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NATO Secretary-General Jens Stoltenberg speaks remotely during the Crimea Platform on Aug. 23, 2022. Stoltenberg called for allies to provide long-term support to Ukraine in its fight against Russia.

NATO Secretary-General Jens Stoltenberg speaks remotely during the Crimea Platform on Aug. 23, 2022. Stoltenberg called for allies to provide long-term support to Ukraine in its fight against Russia. (NATO)

NATO’s top official on Tuesday warned of harder fighting to come in Ukraine, where he said a “grinding war of attrition” with Russia means allies must sustain long-term military support for the country.

Secretary-General Jens Stoltenberg’s remarks were made during a meeting of the Crimea Platform, led by Ukrainian President Volodymyr Zelenskyy, which was focused on galvanizing international support for Kyiv.

“Winter is coming, and it will be hard,” Stoltenberg said. “And what we see now is a grinding war of attrition. This is a battle of wills, and a battle of logistics.”

The virtual meeting, which included dozens of heads of state and European Union leaders, served almost as a political pep rally for Ukraine. Western leaders, including French President Emmanuel Macron and German Chancellor Olaf Scholz, condemned Russia’s invasion and heaped praise on Ukraine’s will to battle back.

Ukraine’s territorial integrity, to include the return of the Crimean Peninsula, must be restored, Western leaders said.

NATO Secretary-General Jens Stoltenberg speaks remotely during the Crimea Platform on Aug. 23, 2022. Stoltenberg called for allies to provide long-term support to Ukraine in its fight against Russia.

NATO Secretary-General Jens Stoltenberg speaks remotely during the Crimea Platform on Aug. 23, 2022. Stoltenberg called for allies to provide long-term support to Ukraine in its fight against Russia. (NATO)

In 2014, Russia’s military intervention in Ukraine resulted in the illegal annexation of Crimea. The international community hasn’t recognized Russia’s claim to the territory, which Zelenskyy said Ukraine was intent on getting back.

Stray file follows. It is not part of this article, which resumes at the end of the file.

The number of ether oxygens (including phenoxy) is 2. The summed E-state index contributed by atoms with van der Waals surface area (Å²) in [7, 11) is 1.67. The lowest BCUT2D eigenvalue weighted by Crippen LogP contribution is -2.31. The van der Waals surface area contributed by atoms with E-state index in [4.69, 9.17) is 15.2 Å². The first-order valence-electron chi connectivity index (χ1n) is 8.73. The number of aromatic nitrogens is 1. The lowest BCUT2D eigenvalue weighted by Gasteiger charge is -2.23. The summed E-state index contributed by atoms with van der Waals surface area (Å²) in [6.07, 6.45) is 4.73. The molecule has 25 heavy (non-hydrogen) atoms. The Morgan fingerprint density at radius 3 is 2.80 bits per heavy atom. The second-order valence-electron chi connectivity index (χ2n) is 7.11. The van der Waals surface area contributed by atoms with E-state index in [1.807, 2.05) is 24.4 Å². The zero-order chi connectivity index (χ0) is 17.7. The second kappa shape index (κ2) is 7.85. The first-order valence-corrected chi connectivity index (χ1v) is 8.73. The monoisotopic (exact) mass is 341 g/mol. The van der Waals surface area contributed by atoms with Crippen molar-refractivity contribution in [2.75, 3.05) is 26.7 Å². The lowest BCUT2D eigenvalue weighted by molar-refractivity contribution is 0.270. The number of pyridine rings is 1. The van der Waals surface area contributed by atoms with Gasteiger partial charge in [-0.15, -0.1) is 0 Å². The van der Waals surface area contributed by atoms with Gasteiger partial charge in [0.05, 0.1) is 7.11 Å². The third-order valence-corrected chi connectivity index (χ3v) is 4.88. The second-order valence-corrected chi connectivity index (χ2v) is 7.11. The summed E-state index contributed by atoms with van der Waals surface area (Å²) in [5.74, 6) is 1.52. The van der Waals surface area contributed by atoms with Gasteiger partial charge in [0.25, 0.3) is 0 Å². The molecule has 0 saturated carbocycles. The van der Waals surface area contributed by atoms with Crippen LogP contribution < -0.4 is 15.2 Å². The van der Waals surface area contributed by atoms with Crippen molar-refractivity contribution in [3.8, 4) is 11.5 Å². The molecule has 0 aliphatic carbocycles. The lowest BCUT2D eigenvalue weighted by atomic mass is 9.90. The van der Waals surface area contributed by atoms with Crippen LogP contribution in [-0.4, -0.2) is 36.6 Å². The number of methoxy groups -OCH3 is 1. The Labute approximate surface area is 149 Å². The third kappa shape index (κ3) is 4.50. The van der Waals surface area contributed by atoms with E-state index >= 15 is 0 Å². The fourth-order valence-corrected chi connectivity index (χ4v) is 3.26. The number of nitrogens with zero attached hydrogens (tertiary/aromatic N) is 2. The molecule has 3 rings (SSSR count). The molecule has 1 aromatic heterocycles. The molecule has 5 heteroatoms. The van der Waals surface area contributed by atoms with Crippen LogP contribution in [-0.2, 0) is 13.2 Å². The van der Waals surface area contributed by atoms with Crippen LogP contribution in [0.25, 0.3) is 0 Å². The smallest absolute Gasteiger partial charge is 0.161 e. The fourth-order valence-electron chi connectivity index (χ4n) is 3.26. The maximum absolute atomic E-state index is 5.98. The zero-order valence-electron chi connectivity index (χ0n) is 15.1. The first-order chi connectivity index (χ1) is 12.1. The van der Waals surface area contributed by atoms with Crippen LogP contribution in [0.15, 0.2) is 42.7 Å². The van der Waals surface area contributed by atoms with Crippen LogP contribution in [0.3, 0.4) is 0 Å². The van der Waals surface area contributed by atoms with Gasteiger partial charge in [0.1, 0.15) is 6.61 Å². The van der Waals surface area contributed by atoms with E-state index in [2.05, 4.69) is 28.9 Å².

"It all began with Crimea, and it will end with Crimea," Zelenskyy said during his remarks at the forum.

In recent weeks, Ukraine has stepped up attacks inside Crimea, which serves as a military launching pad for Russia in its broader war on the country. Russian military bases and weapons depots are among the sites that have come under attack as the war enters its seventh month.

Stoltenberg said allies will continue to provide military support to Ukraine. At NATO’s June summit in Madrid, allies pledged a range of supplies, including fuel, protective military gear, mine countermeasures, drones and secure communications.

“Ukraine has suffered six terrible months of war, but you have also shown your incredible ability to resist brutal aggression — to strike back, retake territory and impose major costs on Russia,” Stoltenberg said.

The U.S. has been by far the largest contributor to Ukraine’s war effort, sending in billions of dollars of weaponry, including advanced missile systems that have been used to target Russian command-and-control hubs and weapons depots.

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John covers U.S. military activities across Europe and Africa. Based in Stuttgart, Germany, he previously worked for newspapers in New Jersey, North Carolina and Maryland. He is a graduate of the University of Delaware.

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